The first class is of those who live simply for their own sake and pleasure, regarding Man and Nature as so much raw material to be cut up into whatever shape may serve them.

In the second class are those who acknowledge some other claim upon them—the will of God, the categorical imperative, or the good of society—and honestly try to pursue their own interests no further than this claim will allow. They try to surrender to the higher claim as much as it demands, like men paying a tax, but hope, like other taxpayers, that what is left over will be enough for them to live on. Their life is divided, like a soldier’s or a schoolboy’s life, into time “on parade” and “off parade,” “in school” and “out of school.”

But the third class is of those who can say like St Paul that for them “to live is Christ.” These people have got rid of the tiresome business of adjusting the rival claims of Self and God by the simple expedient of rejecting the claims of Self altogether. The old egoistic will has been turned round, reconditioned, and made into a new thing. The will of Christ no longer limits theirs; it is theirs. All their time, in belonging to Him, belongs also to them, for they are His.

And because there are three classes, any merely twofold division of the world into good and bad is disastrous. It overlooks the fact that the members of the second class (to which most of us belong) are always and necessarily unhappy. The tax which moral conscience levies on our desires does not in fact leave us enough to live on. As long as we are in this class we must either feel guilt because we have not paid the tax or penury because we have. The Christian doctrine that there is no “salvation” by works done to the moral law is a fact of daily experience. Back or on we must go. But there is no going on simply by our own efforts. If the new Self, the new Will, does not come at His own good pleasure to be born in us, we cannot produce Him synthetically.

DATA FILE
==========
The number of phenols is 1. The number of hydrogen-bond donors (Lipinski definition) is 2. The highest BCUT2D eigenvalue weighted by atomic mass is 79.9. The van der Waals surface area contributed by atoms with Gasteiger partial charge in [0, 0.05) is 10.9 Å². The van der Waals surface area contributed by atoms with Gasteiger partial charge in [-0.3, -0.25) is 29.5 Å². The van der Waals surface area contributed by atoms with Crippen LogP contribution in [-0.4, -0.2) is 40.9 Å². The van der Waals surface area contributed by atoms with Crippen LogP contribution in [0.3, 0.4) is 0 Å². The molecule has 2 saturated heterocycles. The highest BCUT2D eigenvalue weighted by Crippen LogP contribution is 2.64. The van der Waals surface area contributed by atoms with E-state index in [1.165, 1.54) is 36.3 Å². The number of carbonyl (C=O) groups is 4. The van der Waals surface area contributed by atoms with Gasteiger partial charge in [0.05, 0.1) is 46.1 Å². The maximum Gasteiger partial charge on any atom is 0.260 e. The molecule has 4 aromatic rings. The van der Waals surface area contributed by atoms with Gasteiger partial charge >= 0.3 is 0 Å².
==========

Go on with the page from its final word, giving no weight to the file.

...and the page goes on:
The price of Christ is something, in a way, much easier than moral effort—it is to want Him. It is true that the wanting itself would be beyond our power but for one fact. The world is so built that, to help us desert our own satisfactions, they desert us. War and trouble and finally old age take from us one by one all those things that the natural Self hoped for at its setting out. Begging is our only wisdom, and want in the end makes it easier for us to be beggars. Even on those terms the Mercy will receive us.

[HT: Tim Keller; Dane Ortlund; Justin Talyor]

April 28, 2017 at 10:25 pm Leave a comment

Sharing Jesus Teaching Videos with Dr. Alvin Reid